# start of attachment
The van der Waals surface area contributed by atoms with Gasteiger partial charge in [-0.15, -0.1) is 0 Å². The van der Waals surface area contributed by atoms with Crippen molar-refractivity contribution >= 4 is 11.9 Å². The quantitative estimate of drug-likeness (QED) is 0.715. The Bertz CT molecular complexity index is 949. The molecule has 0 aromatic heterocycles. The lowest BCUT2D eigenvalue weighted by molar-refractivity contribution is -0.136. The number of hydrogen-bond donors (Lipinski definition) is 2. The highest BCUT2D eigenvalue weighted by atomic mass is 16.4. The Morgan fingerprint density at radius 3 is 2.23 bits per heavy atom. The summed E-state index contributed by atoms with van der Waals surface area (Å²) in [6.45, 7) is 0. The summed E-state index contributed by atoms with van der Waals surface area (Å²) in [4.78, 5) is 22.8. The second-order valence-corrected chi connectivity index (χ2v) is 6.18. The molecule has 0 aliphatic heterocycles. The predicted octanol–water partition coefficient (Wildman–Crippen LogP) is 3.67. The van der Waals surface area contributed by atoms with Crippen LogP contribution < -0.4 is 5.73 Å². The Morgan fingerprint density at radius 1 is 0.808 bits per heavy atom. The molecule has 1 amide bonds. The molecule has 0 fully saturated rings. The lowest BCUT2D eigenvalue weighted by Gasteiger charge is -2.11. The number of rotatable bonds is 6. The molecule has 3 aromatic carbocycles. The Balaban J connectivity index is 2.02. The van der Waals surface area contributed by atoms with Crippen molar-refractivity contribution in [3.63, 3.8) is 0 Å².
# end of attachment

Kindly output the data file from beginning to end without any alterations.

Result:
The van der Waals surface area contributed by atoms with Gasteiger partial charge in [-0.15, -0.1) is 0 Å². The van der Waals surface area contributed by atoms with Crippen molar-refractivity contribution >= 4 is 11.9 Å². The quantitative estimate of drug-likeness (QED) is 0.715. The Bertz CT molecular complexity index is 949. The molecule has 0 aromatic heterocycles. The lowest BCUT2D eigenvalue weighted by molar-refractivity contribution is -0.136. The number of hydrogen-bond donors (Lipinski definition) is 2. The highest BCUT2D eigenvalue weighted by atomic mass is 16.4. The Morgan fingerprint density at radius 3 is 2.23 bits per heavy atom. The summed E-state index contributed by atoms with van der Waals surface area (Å²) in [6.45, 7) is 0. The summed E-state index contributed by atoms with van der Waals surface area (Å²) in [4.78, 5) is 22.8. The second-order valence-corrected chi connectivity index (χ2v) is 6.18. The molecule has 0 aliphatic heterocycles. The predicted octanol–water partition coefficient (Wildman–Crippen LogP) is 3.67. The van der Waals surface area contributed by atoms with Crippen LogP contribution < -0.4 is 5.73 Å². The Morgan fingerprint density at radius 1 is 0.808 bits per heavy atom. The molecule has 1 amide bonds. The molecule has 0 fully saturated rings. The lowest BCUT2D eigenvalue weighted by Gasteiger charge is -2.11. The number of rotatable bonds is 6. The molecule has 3 aromatic carbocycles. The Balaban J connectivity index is 2.02. The van der Waals surface area contributed by atoms with Crippen molar-refractivity contribution in [3.63, 3.8) is 0 Å².